XIAN, China (Reuters)—During a four-day state visit to China, French President Jacques Chirac pored over relics in the first imperial capital of a country which has opened its culture and huge market potential to the West. The French leader, whose back-slapping electoral style in domestic politics belies a specialist knowledge of Oriental culture, delighted his hosts in the city of Xian with his attention to detail and knowledge of China's ancient roots.
Mr. Chirac even abandoned protocol to give his entourage a spontaneous lecture on the Western Han dynasty, whose way of life 2,000 years ago peeps through semi-excavated soil in rows of figurines and everyday objects laid out like an open book. “Journalists! Come over here, there's something interesting!” Chirac called out in the dark mausoleum, waving aside his security guards.
“You are a great friend of the Chinese people and of our civilization,” archeology professor Han Wei told Chirac. Xian, in Shaanxi province, stands more or less on the site of the ancient city of Chang'an (“Perpetual Peace”), which served as capital to emperors of the Han, Sui and Tang dynasties. The modern city is known worldwide for its Terracotta Army—6,000 preserved figures of warriors and horses defending a nearby imperial necropolis, one of China's main tourist attractions. Chirac, who first visited Xian in 1978 when mayor of Paris, packed reporters off to see the famous vaults while opting instead for a private visit to the city's archaeological museum to see never-before-exhibited bronze discoveries from 2,800 BC. The mausoleum for Emperor Liu Qi, who died in 141 BC, took 26 years to build and is a three-dimensional document of his life.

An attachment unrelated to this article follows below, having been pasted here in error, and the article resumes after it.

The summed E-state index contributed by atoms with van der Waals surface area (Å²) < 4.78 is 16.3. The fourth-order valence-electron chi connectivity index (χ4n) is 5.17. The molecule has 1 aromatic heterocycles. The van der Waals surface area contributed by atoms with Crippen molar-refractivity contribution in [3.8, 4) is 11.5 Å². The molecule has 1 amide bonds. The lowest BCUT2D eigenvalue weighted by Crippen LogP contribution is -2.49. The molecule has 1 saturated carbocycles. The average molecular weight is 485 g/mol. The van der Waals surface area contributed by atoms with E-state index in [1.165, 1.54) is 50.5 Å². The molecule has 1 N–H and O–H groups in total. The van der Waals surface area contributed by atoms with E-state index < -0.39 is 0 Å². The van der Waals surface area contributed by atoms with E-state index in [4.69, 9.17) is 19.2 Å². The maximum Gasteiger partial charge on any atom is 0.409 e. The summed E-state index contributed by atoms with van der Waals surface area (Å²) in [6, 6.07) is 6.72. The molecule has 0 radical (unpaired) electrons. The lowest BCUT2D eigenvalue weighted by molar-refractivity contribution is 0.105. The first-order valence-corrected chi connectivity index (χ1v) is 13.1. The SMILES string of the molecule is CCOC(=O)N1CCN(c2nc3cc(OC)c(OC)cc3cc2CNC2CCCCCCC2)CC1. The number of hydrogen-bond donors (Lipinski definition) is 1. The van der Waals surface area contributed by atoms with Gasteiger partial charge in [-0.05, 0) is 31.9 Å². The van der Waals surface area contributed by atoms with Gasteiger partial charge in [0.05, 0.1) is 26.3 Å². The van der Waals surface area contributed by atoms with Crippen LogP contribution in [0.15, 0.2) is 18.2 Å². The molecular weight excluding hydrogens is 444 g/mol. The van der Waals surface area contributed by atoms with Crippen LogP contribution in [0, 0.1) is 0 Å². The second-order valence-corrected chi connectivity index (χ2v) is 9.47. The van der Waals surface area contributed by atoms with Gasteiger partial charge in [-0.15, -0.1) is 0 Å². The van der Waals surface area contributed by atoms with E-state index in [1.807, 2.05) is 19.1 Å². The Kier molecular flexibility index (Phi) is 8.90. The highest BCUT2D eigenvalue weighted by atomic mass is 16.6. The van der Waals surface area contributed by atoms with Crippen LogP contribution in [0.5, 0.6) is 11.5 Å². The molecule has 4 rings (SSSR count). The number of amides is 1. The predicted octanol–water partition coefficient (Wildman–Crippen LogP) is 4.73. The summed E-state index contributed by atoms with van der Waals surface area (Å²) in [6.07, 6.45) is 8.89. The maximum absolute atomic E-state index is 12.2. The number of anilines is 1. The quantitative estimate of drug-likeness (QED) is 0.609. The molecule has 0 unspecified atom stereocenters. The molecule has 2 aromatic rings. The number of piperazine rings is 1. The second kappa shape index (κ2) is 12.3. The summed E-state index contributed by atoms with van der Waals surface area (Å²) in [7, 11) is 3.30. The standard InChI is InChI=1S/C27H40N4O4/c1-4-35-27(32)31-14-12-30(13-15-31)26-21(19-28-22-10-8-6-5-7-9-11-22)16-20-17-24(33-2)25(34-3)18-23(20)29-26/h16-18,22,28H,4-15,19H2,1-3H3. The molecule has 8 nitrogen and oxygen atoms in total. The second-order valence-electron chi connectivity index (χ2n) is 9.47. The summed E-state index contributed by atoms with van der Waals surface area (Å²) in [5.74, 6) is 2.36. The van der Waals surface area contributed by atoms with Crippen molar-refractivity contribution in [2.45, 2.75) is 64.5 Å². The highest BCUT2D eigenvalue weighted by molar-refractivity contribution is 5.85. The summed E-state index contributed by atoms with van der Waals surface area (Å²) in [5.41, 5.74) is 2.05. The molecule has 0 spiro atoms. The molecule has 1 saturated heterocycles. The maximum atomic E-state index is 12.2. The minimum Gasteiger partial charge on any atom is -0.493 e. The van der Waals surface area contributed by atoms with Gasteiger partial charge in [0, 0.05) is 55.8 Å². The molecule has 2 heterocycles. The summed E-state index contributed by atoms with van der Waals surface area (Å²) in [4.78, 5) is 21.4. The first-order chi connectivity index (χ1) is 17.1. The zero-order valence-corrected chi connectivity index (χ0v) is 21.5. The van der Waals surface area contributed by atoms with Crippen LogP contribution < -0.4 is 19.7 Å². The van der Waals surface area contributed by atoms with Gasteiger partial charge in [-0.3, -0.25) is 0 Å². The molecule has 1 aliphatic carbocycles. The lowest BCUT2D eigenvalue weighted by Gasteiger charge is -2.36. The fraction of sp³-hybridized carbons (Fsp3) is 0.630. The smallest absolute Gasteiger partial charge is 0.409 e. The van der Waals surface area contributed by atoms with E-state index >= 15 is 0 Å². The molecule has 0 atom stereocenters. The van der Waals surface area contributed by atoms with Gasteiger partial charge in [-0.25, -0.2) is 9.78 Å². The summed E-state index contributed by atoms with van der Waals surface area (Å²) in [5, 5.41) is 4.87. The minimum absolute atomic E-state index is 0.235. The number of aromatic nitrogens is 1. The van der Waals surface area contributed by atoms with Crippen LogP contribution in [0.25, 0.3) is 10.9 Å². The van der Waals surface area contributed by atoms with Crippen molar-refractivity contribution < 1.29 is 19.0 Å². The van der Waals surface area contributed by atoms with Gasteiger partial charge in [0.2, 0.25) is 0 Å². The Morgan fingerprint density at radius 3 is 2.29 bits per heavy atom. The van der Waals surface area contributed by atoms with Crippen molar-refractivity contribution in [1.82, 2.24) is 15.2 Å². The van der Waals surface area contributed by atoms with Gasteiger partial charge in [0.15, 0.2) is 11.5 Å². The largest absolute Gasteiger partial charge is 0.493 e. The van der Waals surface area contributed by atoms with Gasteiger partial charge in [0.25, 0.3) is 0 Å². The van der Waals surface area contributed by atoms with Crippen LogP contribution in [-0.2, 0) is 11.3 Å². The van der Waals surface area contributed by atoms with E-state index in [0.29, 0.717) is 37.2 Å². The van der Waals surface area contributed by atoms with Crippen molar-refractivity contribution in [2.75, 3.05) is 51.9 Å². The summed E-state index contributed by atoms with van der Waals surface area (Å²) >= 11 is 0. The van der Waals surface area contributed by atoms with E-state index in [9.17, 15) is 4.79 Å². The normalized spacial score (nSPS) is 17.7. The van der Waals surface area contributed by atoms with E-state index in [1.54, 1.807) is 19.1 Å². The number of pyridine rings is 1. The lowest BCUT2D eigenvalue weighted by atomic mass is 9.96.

Experts say Chirac's interest is not just for public show. Indeed until quite recently, his devotion to ancient Japanese and Chinese history springing from his teens was kept hidden. “He is a real connoisseur,” said Christian Deydier, president of the French antique dealers' association. “If I had to rank him among experts in France on Chinese art and history, I would put him among the top five.”
Chirac, whose second term expires in May 2007, had arrived on his fourth and possibly last presidential visit to China stressing the importance of history to the Chinese. “There are those who say China has no book to define itself, no Bible or Koran. They are wrong. History is their book. To understand China you must grasp its history,” he told reporters. Chirac was due to leave Xian for Paris after visiting first Beijing and then the central city of Wuhan, where he hailed deepening Sino-French economic and political ties in the first visit there by a Western head of state. He was received with full pomp in Wuhan which had not seen a major foreign leader since Romania's Nicolae Ceausescu some 25 years ago. China had then barely begun the market reforms which have lured French car firm PSA Peugeot Citroen there.
The formal part of Chirac's visit, beginning with talks with President Hu Jintao in Beijing, was dominated by hard-nosed business talks as well as by discussions on Iran and North Korea.
The result for French businesses was both sweet and sour—a $10 billion plane order and a deal to build an Airbus factory in China, but no visible progress on a strategic nuclear energy deal being fought over between France and Washington.